Washington A people who may have been ancestors of the first Americans lived in Arctic Siberia, enduring one of the most unforgiving environments on Earth at the height of the Ice Age, according to researchers who discovered the oldest evidence yet of humans living near the frigid gateway to the New World.
Russian scientists uncovered a 30,000-year-old site where ancient hunters lived on the Yana River in Siberia, some 300 miles north of the Arctic Circle and not far from the Bering land bridge that then connected Asia with North America.
"Although a direct connection remains tenuous, the Yana ... site indicates that humans extended deep into the Arctic during colder (Ice Age) times," the authors wrote in a study appearing this week in the journal Science.
The researchers found stone tools, ivory weapons and the butchered bones of mammoths, bison, bear, lion and hare, all animals that would have been available to hunters during that Ice Age period.
Using a dating technique that measures the ratios of carbon, the researchers determined the artifacts were deposited at the site about 30,000 years before the present. That would be about twice as old as Monte Verde in Chile, the most ancient human life known in the American continents.
Donald K. Grayson, a paleoanthropologist at the University of Washington in Seattle, said the discovery was significant because it was so much earlier than any other proven evidence of people living in the frigid lands of Siberia that formed the gateway to the Americas.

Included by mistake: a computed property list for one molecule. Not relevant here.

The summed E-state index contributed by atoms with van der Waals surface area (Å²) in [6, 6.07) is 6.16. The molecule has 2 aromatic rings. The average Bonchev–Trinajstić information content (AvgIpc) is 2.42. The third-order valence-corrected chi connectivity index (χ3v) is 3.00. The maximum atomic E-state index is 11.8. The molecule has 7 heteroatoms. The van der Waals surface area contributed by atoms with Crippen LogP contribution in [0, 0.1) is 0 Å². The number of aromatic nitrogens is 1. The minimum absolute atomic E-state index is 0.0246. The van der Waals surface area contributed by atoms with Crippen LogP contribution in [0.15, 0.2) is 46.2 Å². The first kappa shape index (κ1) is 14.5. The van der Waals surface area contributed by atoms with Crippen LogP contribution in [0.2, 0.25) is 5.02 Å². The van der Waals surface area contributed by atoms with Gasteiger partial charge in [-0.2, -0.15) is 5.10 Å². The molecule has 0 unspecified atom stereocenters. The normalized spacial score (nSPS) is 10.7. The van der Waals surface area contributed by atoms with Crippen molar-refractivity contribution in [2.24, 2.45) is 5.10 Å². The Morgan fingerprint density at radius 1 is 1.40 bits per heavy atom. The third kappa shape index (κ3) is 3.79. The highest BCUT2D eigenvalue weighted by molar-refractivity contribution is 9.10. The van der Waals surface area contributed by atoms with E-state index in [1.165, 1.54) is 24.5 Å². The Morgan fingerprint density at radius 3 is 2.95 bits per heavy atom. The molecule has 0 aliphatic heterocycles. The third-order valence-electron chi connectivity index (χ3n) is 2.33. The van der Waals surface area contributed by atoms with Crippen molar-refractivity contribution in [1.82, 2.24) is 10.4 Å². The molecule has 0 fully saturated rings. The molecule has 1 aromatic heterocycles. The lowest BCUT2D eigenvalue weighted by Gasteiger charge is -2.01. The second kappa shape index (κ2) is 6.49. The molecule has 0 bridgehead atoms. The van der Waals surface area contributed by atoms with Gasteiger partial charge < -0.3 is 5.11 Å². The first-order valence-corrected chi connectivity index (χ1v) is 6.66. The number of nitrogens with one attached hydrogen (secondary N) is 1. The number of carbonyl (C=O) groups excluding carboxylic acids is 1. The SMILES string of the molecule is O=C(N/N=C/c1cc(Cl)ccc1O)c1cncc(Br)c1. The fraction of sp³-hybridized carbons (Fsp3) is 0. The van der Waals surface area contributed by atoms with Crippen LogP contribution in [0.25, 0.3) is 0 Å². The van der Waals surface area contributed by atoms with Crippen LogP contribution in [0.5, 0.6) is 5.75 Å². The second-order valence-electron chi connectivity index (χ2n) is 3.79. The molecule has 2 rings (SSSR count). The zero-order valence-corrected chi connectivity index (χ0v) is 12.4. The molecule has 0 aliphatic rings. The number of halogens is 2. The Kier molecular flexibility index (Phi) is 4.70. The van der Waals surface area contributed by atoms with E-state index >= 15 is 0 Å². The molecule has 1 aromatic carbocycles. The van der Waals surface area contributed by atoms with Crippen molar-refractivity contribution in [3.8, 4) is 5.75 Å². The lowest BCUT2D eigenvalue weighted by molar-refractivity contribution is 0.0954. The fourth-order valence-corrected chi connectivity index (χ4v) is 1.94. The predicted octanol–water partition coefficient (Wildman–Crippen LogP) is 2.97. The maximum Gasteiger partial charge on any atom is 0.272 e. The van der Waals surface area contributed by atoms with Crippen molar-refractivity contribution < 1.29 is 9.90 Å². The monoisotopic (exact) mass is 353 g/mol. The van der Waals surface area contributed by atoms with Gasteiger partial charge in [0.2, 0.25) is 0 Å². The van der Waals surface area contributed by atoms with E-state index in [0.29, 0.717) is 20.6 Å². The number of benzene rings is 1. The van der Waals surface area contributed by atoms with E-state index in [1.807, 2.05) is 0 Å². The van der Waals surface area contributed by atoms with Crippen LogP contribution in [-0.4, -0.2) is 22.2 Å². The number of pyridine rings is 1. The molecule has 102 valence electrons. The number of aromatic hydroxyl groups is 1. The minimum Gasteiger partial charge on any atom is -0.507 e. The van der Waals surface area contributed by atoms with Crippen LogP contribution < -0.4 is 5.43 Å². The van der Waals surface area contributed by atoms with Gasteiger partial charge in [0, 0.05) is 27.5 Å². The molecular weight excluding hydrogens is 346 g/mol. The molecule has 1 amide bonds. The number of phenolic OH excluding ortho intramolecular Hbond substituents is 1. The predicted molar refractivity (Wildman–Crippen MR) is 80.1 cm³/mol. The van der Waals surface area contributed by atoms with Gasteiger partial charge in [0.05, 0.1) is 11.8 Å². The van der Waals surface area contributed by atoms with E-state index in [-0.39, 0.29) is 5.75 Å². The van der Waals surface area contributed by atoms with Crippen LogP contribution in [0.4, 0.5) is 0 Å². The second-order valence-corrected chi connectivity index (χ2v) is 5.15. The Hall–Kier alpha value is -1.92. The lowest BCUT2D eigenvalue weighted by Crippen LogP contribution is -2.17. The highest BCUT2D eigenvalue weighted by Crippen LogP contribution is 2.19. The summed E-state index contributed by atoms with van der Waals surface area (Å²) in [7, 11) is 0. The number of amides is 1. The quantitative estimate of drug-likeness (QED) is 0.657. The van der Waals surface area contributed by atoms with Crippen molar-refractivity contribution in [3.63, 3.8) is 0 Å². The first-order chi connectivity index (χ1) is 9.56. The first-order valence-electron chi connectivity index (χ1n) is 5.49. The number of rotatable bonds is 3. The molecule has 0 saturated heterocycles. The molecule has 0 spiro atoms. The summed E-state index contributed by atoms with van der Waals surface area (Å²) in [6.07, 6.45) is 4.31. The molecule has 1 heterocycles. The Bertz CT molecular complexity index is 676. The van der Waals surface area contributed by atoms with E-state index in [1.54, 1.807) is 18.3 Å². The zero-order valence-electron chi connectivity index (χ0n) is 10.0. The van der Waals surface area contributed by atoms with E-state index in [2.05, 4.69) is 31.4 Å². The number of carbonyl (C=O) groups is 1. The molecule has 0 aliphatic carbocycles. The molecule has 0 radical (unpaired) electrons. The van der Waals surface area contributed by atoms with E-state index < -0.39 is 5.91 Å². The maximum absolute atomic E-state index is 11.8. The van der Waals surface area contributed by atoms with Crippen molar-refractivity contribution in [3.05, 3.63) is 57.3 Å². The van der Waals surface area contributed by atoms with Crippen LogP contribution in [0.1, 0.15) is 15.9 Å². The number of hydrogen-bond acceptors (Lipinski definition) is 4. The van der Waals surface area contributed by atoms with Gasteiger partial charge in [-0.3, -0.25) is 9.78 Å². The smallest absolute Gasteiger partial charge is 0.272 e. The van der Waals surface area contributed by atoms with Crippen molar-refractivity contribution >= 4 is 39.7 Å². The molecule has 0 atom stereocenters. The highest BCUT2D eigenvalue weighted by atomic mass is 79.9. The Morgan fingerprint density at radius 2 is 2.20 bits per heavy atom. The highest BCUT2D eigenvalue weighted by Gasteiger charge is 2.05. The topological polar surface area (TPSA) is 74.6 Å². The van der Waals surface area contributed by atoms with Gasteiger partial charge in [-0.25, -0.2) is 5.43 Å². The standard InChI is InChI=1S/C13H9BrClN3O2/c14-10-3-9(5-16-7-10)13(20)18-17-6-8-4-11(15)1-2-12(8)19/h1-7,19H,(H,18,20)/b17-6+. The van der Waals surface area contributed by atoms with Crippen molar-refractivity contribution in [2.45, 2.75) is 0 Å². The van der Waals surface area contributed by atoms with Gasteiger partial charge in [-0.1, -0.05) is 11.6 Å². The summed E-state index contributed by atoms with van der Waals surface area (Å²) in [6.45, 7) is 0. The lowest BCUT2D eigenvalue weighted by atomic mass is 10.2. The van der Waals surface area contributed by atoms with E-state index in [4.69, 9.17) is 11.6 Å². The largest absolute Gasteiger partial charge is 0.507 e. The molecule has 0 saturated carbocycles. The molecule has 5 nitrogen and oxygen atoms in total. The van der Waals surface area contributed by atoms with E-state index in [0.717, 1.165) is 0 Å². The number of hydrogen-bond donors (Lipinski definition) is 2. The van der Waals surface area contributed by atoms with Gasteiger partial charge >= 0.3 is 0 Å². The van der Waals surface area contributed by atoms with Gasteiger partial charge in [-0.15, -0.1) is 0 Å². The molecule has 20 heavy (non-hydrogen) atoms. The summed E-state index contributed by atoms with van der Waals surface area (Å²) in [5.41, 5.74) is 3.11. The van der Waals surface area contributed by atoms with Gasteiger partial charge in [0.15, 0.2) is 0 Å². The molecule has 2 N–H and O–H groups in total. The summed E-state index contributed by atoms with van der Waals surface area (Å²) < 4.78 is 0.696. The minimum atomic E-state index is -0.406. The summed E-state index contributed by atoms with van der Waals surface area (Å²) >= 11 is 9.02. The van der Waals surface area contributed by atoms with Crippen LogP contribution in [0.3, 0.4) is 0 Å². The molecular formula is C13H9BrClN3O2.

"Until this site was reported, the earliest site in Bering land bridge area was dated at about 11,000 years ago," said Grayson. "Every other site that had been thought to have been early enough to have something to do with peopling of the New World has been shown not to be so."
At the time of the Yana occupation, much of the high latitudes on the Earth were in the grip of an ice age that sent glaciers creeping over much of what is now Europe, Canada and the northern United States.
But the Yana River area was ice free, a dry floodplain without glaciers. It was home to mammoth, horse, musk ox and other animals that provided food for the human hunters who braved Arctic blasts to live there.
"Abundant game means lots of food," Julie Brigham-Grette of the University of Massachusetts, Amherst, said in Science. "It was not stark tundra as one might imagine."
Some experts hope that the new discovery will provide important new clues about the ancient migration from Asia to the Americas.
Finding evidence of human habitation at the Yana site "makes it plausible that the first peopling of the Americas occurred prior to the last glacial maximum," Daniel Mann of the University of Alaska, Fairbanks, said in Science. The last glacial maximum was 20,000 to 25,000 years ago.
Grayson and others, however, said more evidence is needed before it becomes widely accepted that it was people from the Yana site who migrated to the New World.
The major problem, said Grayson, is that archaeological evidence for human dwellings in Siberia is still sparse. Also, there is a gap of thousands of years between the 30,000-year-old Yana site and other sites in Asia and the Americas.
There was no physical barrier to going to the Americas from Asia during that period. The Bering land bridge connected the two continents until about 11,000 years ago, when a rising sea level flooded the connection and created what is now called the Bering Strait between Russia and Alaska.